The U.S. Army Corps of Engineers broke ground last week on what promises to be one of front lines in America's defense against cyber attack, Community Comprehensive National Cyber-security Initiative Data Center.
While much of what's going on at the Camp Williams, Utah construction site can't be discussed, there are some amazing details you might find interesting.
Fact #5: Thousands of new construction jobs, but only a few permanent jobs
While the facility will bring 5,000 to 10,000 new construction jobs to the Utah project, only about 100 to 200 permanent jobs will be created on-site. Those folks who make the cut to work at the data center, of course, could include ZDNet readers, so go ahead and dust off your resumes.
Fact #4: The facility will be big, a million square feet big
Even though the raised floor server room facilities will only be about 100,000 (only!) square feet, another 900,000 square feet has been allocated to administrative staff.
To give you a rough idea of how that compares, the Pentagon is about 6.6 million square feet and is one of the biggest buildings in the world. The new Utah Data Center will be about a sixth its size.
Put another way, it's about the size of 20 football fields.
Fact #3: It will be able to be self-sufficient
Data centers are often power hogs. Undoubtedly the Utah Data Center will also consume a tremendous amount of power. The big difference: the Community Comprehensive National Cyber-security Initiative Data Center will be able to generate all of its own power through backup generators.
According to the Army Corps of Engineers (PDF):
Support facilities include an electrical sub-station, a vehicle inspection facility and visitor control center, fuel storage, water storage, and chiller plant.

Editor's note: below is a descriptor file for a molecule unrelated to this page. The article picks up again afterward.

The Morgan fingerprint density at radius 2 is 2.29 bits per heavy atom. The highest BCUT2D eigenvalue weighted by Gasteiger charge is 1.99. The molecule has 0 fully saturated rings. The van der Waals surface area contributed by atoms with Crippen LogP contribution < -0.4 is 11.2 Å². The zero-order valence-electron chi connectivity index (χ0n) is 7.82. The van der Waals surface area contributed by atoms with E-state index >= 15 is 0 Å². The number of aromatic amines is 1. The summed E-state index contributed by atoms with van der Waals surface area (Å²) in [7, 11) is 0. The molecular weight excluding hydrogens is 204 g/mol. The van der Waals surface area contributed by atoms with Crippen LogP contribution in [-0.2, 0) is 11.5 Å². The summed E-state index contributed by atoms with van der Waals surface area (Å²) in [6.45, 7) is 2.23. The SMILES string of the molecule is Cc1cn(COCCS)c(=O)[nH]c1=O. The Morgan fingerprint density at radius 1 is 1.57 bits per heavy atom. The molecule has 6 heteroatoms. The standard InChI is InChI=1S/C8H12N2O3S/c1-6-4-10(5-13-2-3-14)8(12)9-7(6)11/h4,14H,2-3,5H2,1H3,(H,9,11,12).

Fact #2: The facility will be environmentally friendly
The U.S. Green Building Council has developed a series of environmental rating levels that rate how green new buildings are. This certification system is called LEED, for Leadership in Energy and Environmental Design.
There are different LEED ratings. Second from the bottom is LEED Silver, which is what the Utah Data Center is aiming for. Now, don't misinterpret LEED Silver as bad by any means. While the top LEED rating, Platinum, essentially means the building can essentially pass gas that can create a new Garden of Eden, any LEED rating is a far improvement over the environmental sustainability of most modern buildings.
So, for a data center of the size of the Utah Data Center to be LEED Silver is a big accomplishment -- if they actually earn the rating once the facility is built.
Fact #1: Information Redacted
Wow! The number one amazing fact is, in fact amazing. It's just sad that I can't share it with you. Sorry, some things have to remain secret and I'd have to have someone kill you if I told you.
That said, I can tell you what the National Security Council's The Comprehensive National Cybersecurity Initiative says are the goals of the CNCI:
- To establish a front line of defense against today’s immediate threats by creating or enhancing shared situational awareness of network vulnerabilities, threats, and events within the Federal Government—and ultimately with state, local, and tribal governments and private sector partners—and the ability to act quickly to reduce our current vulnerabilities and prevent intrusions.
- To defend against the full spectrum of threats by enhancing U.S. counterintelligence capabilities and increasing the security of the supply chain for key information technologies.
- To strengthen the future cybersecurity environment by expanding cyber education; coordinating and redirecting research and development efforts across the Federal Government; and working to define and develop strategies to deter hostile or malicious activity in cyberspace.
Stay tuned. Although this site is still arguably smaller than what Google or Amazon operate, it's going to be an important part of our national defense.
See also: Datacenter for the paranoid